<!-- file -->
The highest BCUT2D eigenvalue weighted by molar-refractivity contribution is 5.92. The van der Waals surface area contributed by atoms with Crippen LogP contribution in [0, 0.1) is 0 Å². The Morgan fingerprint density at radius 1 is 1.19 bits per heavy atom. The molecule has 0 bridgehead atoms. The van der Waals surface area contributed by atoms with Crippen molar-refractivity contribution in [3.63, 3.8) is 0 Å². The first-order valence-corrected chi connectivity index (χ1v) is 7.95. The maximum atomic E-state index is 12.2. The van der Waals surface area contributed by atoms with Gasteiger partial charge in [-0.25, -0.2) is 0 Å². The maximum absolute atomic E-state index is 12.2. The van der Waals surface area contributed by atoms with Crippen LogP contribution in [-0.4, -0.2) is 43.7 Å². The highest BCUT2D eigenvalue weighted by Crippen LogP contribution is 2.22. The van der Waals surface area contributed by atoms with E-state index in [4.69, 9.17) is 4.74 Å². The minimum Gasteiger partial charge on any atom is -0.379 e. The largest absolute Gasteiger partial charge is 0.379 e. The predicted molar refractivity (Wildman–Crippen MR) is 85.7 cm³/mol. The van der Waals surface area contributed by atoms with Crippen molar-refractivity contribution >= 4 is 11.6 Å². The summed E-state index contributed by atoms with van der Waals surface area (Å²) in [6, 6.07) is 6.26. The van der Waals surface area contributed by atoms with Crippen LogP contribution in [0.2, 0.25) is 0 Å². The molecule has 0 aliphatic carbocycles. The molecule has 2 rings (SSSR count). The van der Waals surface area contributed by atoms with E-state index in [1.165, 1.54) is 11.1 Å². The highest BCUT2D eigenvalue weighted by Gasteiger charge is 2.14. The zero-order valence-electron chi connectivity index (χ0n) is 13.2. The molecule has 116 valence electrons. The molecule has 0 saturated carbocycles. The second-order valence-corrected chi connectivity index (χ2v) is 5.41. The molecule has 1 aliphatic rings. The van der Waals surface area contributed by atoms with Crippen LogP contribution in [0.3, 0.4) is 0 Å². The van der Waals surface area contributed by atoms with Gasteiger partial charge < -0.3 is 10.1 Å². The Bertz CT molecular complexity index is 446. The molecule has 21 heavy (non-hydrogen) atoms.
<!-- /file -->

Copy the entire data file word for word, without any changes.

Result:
The highest BCUT2D eigenvalue weighted by molar-refractivity contribution is 5.92. The van der Waals surface area contributed by atoms with Crippen LogP contribution in [0, 0.1) is 0 Å². The Morgan fingerprint density at radius 1 is 1.19 bits per heavy atom. The molecule has 0 bridgehead atoms. The van der Waals surface area contributed by atoms with Crippen molar-refractivity contribution in [3.63, 3.8) is 0 Å². The first-order valence-corrected chi connectivity index (χ1v) is 7.95. The maximum atomic E-state index is 12.2. The van der Waals surface area contributed by atoms with Gasteiger partial charge in [-0.25, -0.2) is 0 Å². The maximum absolute atomic E-state index is 12.2. The van der Waals surface area contributed by atoms with Crippen LogP contribution in [-0.4, -0.2) is 43.7 Å². The highest BCUT2D eigenvalue weighted by Crippen LogP contribution is 2.22. The van der Waals surface area contributed by atoms with E-state index in [4.69, 9.17) is 4.74 Å². The minimum Gasteiger partial charge on any atom is -0.379 e. The largest absolute Gasteiger partial charge is 0.379 e. The predicted molar refractivity (Wildman–Crippen MR) is 85.7 cm³/mol. The van der Waals surface area contributed by atoms with Crippen molar-refractivity contribution >= 4 is 11.6 Å². The summed E-state index contributed by atoms with van der Waals surface area (Å²) in [6, 6.07) is 6.26. The van der Waals surface area contributed by atoms with Crippen LogP contribution in [0.2, 0.25) is 0 Å². The molecule has 0 aliphatic carbocycles. The molecule has 2 rings (SSSR count). The van der Waals surface area contributed by atoms with E-state index in [1.165, 1.54) is 11.1 Å². The highest BCUT2D eigenvalue weighted by Gasteiger charge is 2.14. The zero-order valence-electron chi connectivity index (χ0n) is 13.2. The molecule has 116 valence electrons. The molecule has 0 saturated carbocycles. The second-order valence-corrected chi connectivity index (χ2v) is 5.41. The molecule has 1 aliphatic rings. The van der Waals surface area contributed by atoms with Crippen LogP contribution in [0.3, 0.4) is 0 Å². The van der Waals surface area contributed by atoms with Gasteiger partial charge < -0.3 is 10.1 Å². The Bertz CT molecular complexity index is 446. The molecule has 21 heavy (non-hydrogen) atoms.